For example,

```
using Zygote
function f(params; m, p_f)
p_d = (α=params[1], β=params[2]) # Differentiated parameters
sol = generate_perturbation(m, p_d, p_f) # Default is first-order.
return sum(sol.A) # An ad-hoc example: reducing the law-of-motion matrix into one number
end
# To call it
m = PerturbationModel(Main.my_model)
p_f = (ρ=0.2, δ=0.02, σ=0.01, Ω_1=0.01)
param_val = [0.5, 0.95] # as a vector, but not required
display(f(param_val; m, p_f)) # Function works on its own, calculating perturbation
# Query the solution
@assert f(param_val; m, p_f) ≈ 7.366206154679124
# But you can also get its gradient with Zygote/etc.
display(gradient(params -> f(params; m, p_f), param_val))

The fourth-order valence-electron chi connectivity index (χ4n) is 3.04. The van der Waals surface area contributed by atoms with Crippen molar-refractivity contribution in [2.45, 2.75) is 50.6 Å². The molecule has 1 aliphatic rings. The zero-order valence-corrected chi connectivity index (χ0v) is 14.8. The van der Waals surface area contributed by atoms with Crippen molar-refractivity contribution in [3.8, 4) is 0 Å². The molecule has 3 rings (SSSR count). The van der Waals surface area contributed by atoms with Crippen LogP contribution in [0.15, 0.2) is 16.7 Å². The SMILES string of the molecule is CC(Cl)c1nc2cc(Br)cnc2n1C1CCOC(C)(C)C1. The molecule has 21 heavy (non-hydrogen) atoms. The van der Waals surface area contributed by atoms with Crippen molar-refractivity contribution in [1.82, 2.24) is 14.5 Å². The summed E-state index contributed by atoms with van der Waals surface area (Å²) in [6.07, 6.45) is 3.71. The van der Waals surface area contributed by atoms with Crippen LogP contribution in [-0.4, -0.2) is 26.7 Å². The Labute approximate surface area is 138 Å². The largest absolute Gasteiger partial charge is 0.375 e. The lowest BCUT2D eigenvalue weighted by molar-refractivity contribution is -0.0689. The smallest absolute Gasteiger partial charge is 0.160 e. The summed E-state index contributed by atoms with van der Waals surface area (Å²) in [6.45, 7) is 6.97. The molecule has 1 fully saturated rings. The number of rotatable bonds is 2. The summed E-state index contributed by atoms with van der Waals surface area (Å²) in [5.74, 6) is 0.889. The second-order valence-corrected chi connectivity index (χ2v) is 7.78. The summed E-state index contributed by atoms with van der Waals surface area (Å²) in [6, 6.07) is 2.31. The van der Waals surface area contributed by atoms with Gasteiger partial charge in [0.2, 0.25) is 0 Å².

# Result check
gradient(params -> f(params; m, p_f), param_val)[1] ≈ [61.41968376547458, 106.44095661062319]
```

However, the real benefit is that this function can itself be differentiated, to find gradients with respect to the deep parameters `p_d`

and the shock `ϵ_0`

```
# Using the Zygote auto-differentiation library already loaded above
p_d = (α=0.5, β=0.95) # different parameters
ϵ_0 = [1.0] # shock size
IRF_grad = gradient((p_d, ϵ_0) -> IRF(p_d, ϵ_0; m, p_f, steps), p_d, ϵ_0) # "closes" over the m, p_f, and steps to create a new function, and differentiates it with respect to other arguments
```

## Simulating Data with DifferenceEquations

## Simulating with DifferenceEquations.jl